Jones and Roberts used to ask Harison to fill out groups in Augusta National’s main member-member event, the Jamboree, beginning when he was thirteen; he and a partner won the event in 1941, when he was sixteen. He didn’t officially become a member until 1946, when he turned twenty-one, but at that time, he told me, Jones and Roberts kidded him by saying, “Oh, you’ve been a member for years.” Harison attended every Masters, beginning with the first, and was the tournament’s official starter for more than sixty years: it was he who introduced each player on the first tee—everyone from Bobby Jones to Tiger Woods. He died 2008, at the age of 82.

During 2001, the tournament tee on the eighth hole was moved back and to the players’ right—part of a course-wide effort, supervised primarily by Tom Fazio, to lengthen the course and increase the premium on accuracy and controlled shot shape off the tee. The fairway bunker was doubled in size and stretched toward the green. (The old bunker ended roughly at the peninsula of turf near the left center of the new bunker. See the photo below.)

The eighth hole has had a fairway bunker in approximately the same position since the course opened. Changes in its size and in the location of the tournament tee—all of which were made, in part, to keep the bunker in play—provide a good indication of how much tournament players’ driving distance has increased since the early 1930s: the far edge of the bunker today is roughly a hundred yards farther from the tee than it was during the first Masters.

Looking back toward the tee from the eighth green. The hole's single bunker is on the left.

February Golf

   

The weather in the Northeast this winter has been unusually warm, creating unexpected golf opportunities. My home club stayed open until New Year’s Day, a record, and a few courses in our area haven’t closed at all, or have reopened. The other day, my friend Hacker (real name) and I played a round at the Links at Union Vale, in Dutchess County, New York.

The Links was founded in the late 1990s by a group of Irish golfers from the New York metropolitan area. They were fed up with the summer crowds on the city’s public courses (of which there are a dozen) and decided to build a place of their own within weekend commuting distance. Roughly eighty of them bought shares, at ten thousand dollars apiece. They found two hundred acres of cattle-grazing farmland seventy-five miles north of Manhattan, and they hired Stephen Kay and Doug Smith to design a course for them. The investors knew of Kay because he had done some work on the bunkers at Van Cortlandt Park, in the Bronx—the first public golf course in the United States, founded in 1895—and because he had designed an Irish-style course, called the Links of North Dakota, that they liked very much.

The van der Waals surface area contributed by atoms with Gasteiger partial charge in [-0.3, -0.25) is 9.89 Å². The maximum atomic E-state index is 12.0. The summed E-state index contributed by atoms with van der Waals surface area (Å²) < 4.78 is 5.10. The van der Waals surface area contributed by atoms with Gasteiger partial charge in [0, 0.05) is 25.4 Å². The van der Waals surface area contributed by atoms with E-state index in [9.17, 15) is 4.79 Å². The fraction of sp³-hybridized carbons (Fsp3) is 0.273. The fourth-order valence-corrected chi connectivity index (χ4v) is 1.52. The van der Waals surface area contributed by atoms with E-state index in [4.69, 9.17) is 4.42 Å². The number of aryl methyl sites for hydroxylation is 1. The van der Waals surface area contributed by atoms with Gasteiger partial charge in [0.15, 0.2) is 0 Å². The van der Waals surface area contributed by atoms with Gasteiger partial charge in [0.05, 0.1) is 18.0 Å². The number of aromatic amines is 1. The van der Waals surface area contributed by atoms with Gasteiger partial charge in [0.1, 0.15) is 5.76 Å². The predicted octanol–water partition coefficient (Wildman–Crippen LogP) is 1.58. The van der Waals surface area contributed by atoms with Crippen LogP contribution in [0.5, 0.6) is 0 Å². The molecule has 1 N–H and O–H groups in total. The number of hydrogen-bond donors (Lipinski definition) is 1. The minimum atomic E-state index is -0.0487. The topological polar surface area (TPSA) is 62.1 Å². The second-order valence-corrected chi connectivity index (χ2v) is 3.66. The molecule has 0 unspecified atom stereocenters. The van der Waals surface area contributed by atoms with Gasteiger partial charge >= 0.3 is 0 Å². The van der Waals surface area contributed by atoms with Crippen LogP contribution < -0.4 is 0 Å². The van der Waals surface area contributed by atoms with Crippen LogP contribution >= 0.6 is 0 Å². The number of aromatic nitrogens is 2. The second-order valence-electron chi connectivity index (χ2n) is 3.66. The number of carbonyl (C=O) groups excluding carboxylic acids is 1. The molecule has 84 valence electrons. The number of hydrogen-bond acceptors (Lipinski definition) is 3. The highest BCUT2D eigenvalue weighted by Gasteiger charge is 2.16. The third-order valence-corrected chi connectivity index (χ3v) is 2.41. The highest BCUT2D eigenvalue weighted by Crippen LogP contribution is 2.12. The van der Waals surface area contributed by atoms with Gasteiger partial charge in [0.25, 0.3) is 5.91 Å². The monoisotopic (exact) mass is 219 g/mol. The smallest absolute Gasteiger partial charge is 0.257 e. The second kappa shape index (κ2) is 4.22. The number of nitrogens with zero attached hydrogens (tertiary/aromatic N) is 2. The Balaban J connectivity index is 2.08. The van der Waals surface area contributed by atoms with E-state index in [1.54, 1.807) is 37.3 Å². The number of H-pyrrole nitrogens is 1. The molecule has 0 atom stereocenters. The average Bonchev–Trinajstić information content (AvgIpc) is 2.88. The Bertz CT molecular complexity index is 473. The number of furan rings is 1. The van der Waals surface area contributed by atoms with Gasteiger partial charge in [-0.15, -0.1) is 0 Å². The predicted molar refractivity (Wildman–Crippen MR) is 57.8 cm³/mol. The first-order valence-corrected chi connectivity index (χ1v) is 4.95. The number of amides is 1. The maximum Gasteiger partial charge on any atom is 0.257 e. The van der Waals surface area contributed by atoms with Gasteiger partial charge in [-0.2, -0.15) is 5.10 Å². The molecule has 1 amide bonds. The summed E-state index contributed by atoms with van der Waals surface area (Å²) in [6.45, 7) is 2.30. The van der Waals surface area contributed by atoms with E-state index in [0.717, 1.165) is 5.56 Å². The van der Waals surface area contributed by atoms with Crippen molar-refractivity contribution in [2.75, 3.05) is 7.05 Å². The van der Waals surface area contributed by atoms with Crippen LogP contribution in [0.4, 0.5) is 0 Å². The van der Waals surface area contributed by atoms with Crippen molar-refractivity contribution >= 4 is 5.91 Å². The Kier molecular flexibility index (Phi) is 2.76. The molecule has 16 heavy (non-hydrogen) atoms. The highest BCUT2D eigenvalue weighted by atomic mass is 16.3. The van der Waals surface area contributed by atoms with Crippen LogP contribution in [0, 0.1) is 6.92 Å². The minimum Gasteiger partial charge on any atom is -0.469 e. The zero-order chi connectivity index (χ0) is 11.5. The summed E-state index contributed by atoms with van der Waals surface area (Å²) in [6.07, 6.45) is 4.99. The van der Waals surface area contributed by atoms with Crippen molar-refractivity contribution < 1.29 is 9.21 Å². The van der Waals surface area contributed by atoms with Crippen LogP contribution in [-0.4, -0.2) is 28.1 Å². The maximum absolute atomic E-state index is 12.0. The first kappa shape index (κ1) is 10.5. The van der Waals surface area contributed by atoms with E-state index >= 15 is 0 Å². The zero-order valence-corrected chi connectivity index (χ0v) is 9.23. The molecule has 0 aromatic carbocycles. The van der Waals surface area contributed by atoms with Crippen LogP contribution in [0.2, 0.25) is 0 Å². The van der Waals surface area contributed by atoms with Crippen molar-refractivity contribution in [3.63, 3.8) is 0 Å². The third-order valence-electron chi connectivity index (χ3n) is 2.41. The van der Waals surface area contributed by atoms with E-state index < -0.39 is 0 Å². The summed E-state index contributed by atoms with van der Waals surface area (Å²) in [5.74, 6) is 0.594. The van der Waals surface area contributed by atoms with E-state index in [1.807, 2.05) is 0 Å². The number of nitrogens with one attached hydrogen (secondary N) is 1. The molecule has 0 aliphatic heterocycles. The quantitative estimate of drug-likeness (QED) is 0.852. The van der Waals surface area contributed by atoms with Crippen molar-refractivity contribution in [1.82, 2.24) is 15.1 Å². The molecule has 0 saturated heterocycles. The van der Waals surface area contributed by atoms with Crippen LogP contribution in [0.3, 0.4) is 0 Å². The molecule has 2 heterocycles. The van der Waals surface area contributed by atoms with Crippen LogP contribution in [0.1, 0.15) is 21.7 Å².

For the Union Vale investors, Kay and Smith built a very passable imitation of an Irish links course, and they did it for just $2.5 million—a pittance nowadays. Bull’s Bridge Golf Club, a private course that Hacker and I passed on the way to and from Union Vale, was founded at about the same time. It cost more than $20 million; has been threatened with bankruptcy on a couple of occasions; had a $1.4-million lien placed on it by its architect, Tom Fazio; is still making do with a temporary clubhouse; and costs more than a hundred thousand dollars to join. The original investors in the Links, who represent various Irish golf associations in and around New York City, allow themselves preferential tee times and charge themselves reduced fees, but their club is open to everyone and their clubhouse is well stocked with Guinness. That’s Hacker in the photo above, stuck behind an old grain silo on the fifteenth hole.